Despite any news of solar setbacks this week, the DOE just announced the long list ofsolarcompanies, universities, and organizations to receive money from the SunShot Program.

Today's awards totaled more than $145 million across 24 states. Here's the list by state.

According to the DOE website, the SunShot initiative looks to reduce the total costs of photovoltaic solar energy systems by about 75 percent so that they are cost-competitive with other forms of energy without subsidies before 2020. DOE Energy Secretary Steven Chu is targeting $1 per watt, which he said corresponds to roughly 6 cents per kilowatt-hour.

The awards were divided into six categories:

  • Extreme Balance-of-System Hardware Cost Reductions: Nine projects to receive $42 million.
  • Foundational Program to Advance Cell Efficiency: 18 projects to receive $35.8 million.
  • Solar Energy Grid Integration Systems: Advanced Concepts: Eight projects to receive $25.9 million.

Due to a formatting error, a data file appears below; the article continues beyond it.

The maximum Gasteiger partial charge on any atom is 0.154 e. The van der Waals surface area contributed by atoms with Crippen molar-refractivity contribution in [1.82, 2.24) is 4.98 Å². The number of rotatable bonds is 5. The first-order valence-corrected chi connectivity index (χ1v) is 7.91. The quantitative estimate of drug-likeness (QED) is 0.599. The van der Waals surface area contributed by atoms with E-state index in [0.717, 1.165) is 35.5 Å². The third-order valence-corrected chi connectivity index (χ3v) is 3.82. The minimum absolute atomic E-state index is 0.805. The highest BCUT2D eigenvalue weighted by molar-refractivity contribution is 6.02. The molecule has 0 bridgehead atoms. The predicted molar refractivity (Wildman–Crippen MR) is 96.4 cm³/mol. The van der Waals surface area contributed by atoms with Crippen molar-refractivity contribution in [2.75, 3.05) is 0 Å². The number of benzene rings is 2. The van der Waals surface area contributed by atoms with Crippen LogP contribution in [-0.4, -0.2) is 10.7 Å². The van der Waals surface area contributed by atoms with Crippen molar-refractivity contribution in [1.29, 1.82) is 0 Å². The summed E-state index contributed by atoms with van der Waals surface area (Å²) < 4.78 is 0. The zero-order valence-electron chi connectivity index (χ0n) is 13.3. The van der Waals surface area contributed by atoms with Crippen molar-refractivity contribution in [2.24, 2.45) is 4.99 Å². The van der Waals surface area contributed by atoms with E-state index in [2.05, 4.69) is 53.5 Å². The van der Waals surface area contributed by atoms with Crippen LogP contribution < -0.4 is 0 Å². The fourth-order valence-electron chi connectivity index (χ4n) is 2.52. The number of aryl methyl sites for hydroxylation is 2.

• Transformational PV Science and Technology: Next Generation Photovoltaics II: 23 projects to receive $22.2 million.
  • Reducing Market Barriers and Non-Hardware Balance-of-System Costs: Seven projects to receive $13.6 million.
  • SunShot Incubator: Four projects to receive $5.8 million.

The list of projects by category follows. Interestingly, the two largest awards in this flurry fell under the Balance of System category but were for building-integrated photovoltaics (BIPV) development programs. Dow Chemical received $12.8 million for a BIPV program and Solexel/Owens Corning won $13M for a BIPV roofing shingle program.

It's a long list and if you're in the solar industry, the chances are you or one of your colleagues just received a modest infusion of government cash. Is this a more appropriate method of promoting solar than massive loan guarantees?